With Christmas just around the corner, life gets busy and a bit over-whelming for many women in mid-life. Busy days, work pressures often increasing and lots of juggling at home as well. It’s stressful. But if the sleepless nights have arrived, so too do the hot flushes and night sweats. Our anxiety gets worse too. I had no idea all of this menopause mayhem was connected – so, if this is you, then here’s what’s really going on.
When I went into peri-menopause, the time of our lives when our ovaries gradually stop producing oestrogen and our progesterone declines, I had no idea that not sleeping all night was connected to my night sweats, hot flushes and mounting feelings of daily stress, anxiety, brain-fog and fatigue. Like thousands of women going through menopause, I felt emotionally and physically exhausted but boxed-on as we do when there is so much to be done.
Stress and anxiety are interesting phenomena. I’ve studied them both for decades, but not in the context of menopause. But rather in the context of sport and exercise science and the accumulation of physical stress in the athlete who is competing. Some is good, too much is bad. When athlete’s train and compete, their muscles, tendons, ligaments, cardiovascular system and gut undergo considerable ‘stress’. For athletes, this is the basis of performance adaptation.
In other words, athlete’s need to ‘over-stress’ the body in their training to then allow them to make the physiological adaptations to become faster, fitter and stronger. But when athletes don’t get their training and recovery cycles sorted (especially female athletes who have also got their hormonal health to take into consideration), then they begin to see a drop in performance.
The game-changer’ for me, was that the symptoms of an over-trained, exhausted female athlete doing large volumes of training, are pretty similar to the symptoms we experience in peri-menopause too.
- Changing thyroid function which can lead to glandular fever
- Sore and aching muscles which can lead to fibromyalgia
- Hot flushes
- Stiffer tendons
- Anxiety and brain fog.
Gradually, there is an accumulation of inflammation and an increase in the chronic stress hormone, called cortisol. Some cortisol is good, but too much leads to more injuries. As the thyroid and adrenal hormones work harder to re-balance the body, motivation to train takes a dive, and many then begin to experience immune system health changes. Any one of you with teenage athletes in the house will know how hard it is to keep them healthy if they are doing large volumes of training and not sleeping. The technical term for this is ‘over-training‘ and it is a well-researched phenomenon in athlete conditioning and optimal training adaptation.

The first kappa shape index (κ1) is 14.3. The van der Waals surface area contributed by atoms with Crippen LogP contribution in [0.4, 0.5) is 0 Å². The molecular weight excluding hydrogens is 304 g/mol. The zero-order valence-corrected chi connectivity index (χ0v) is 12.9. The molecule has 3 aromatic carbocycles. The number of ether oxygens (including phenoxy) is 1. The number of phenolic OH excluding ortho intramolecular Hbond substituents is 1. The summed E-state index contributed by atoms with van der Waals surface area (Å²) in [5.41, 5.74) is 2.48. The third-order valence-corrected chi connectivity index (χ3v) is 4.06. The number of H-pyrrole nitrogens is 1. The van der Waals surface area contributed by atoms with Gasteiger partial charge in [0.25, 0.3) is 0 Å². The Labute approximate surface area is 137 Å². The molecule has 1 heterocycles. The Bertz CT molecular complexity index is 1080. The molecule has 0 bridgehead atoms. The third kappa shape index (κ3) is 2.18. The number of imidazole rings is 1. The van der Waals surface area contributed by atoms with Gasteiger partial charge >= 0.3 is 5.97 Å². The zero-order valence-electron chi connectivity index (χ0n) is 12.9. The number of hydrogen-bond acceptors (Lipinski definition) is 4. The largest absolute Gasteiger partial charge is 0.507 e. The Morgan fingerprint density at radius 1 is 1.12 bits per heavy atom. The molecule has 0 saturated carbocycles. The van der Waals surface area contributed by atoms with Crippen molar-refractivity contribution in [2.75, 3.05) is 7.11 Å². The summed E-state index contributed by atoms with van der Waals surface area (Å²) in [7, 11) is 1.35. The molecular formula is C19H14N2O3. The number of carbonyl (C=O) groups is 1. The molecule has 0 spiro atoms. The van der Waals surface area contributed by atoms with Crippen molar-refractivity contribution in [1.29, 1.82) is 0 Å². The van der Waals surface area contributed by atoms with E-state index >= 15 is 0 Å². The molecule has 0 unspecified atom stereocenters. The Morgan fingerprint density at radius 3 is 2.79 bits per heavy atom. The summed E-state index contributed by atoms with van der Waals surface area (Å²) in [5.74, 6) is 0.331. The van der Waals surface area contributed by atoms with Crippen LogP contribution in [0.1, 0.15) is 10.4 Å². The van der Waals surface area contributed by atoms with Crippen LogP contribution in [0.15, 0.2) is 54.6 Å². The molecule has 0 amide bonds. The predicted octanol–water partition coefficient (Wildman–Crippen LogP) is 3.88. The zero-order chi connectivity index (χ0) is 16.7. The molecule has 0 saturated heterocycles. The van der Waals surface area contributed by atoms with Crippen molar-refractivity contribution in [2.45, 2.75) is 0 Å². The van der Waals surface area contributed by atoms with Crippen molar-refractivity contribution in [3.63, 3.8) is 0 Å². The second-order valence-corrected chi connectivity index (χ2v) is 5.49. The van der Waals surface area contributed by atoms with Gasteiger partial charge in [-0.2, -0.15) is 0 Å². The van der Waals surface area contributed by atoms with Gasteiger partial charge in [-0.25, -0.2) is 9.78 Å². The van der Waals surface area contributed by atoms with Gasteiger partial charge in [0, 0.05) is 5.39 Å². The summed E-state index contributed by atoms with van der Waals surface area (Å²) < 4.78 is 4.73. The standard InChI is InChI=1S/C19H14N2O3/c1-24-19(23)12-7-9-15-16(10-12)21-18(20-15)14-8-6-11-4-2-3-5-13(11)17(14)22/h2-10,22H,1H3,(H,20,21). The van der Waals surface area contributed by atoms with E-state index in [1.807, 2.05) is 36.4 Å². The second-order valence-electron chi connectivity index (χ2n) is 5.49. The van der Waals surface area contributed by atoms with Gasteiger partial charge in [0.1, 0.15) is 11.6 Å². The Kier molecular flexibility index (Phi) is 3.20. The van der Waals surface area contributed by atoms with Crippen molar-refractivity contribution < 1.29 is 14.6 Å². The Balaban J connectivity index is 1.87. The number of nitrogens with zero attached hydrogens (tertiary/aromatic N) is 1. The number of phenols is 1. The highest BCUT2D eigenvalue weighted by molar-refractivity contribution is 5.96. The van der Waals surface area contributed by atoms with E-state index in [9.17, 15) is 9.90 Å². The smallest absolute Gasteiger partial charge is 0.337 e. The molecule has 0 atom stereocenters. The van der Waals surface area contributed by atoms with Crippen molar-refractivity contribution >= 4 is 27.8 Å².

But here’s the thing.
It’s happening to women in menopause as well. You don’t need to be an athlete for your body to go into ‘distress’. We already know this from health and medical research. When we aren’t sleeping, we aren’t recovering. And if we aren’t recovering, we start to feel wired and tired, stressed and anxious and it’s not long before we experience ‘Burn-out’.
For decades women have had to thrive on stress – busy with home commitments, building their careers and busy being active with exercise as well. You could say that it was our generation that invented this little word as we wrapped it around our day-to-day lives.
The accumulation of stress affects every organ in our body and makes our menopause symptoms worse. For many of us, it leads to worsening menopause weight gain too.
Menopause-related insomnia combined with our busy lives, often looking after ageing parents and young families all at the same time, accumulates fatigue and exhaustion. For years we have coped, but the difference is, that other organs in your body are now changing as you move through menopause too. Declining levels of oestrogen in blood vessels, muscles and joints, means that our joints can become sore, our legs can become restless at night and if we are still exercising more vigorously, then the over-load on the body combined with not sleeping, causes more hot flushes, anxiety, night sweats, weight gain, and low libido too.
There is not much escape from our stressful lives these days. I’m not just referring to emotional stress either. The heat-waves in Australia impact on physiological stress in our cells. When it’s hot outside, our body heats up inside as many of my Australian ladies discover. This added heat creates extra ‘stress’ on our cells too.
As we transition through menopause, the accumulation of all the various sources of stress can impact hugely on our symptoms.
From hot flushes, to night sweats, to insomnia to palpitations, anxiety and feeling bloated, we generally arrive at the Dr’s offices and then get placed on HRT (Hormone Replacement Therapy) or anti-depressants or other medications. Sure, these can help to alleviate the immediacy of the symptoms in many women and they are often a last resort for many caring Doctors to prescribe, but what if there was another way to manage our symptoms in menopause?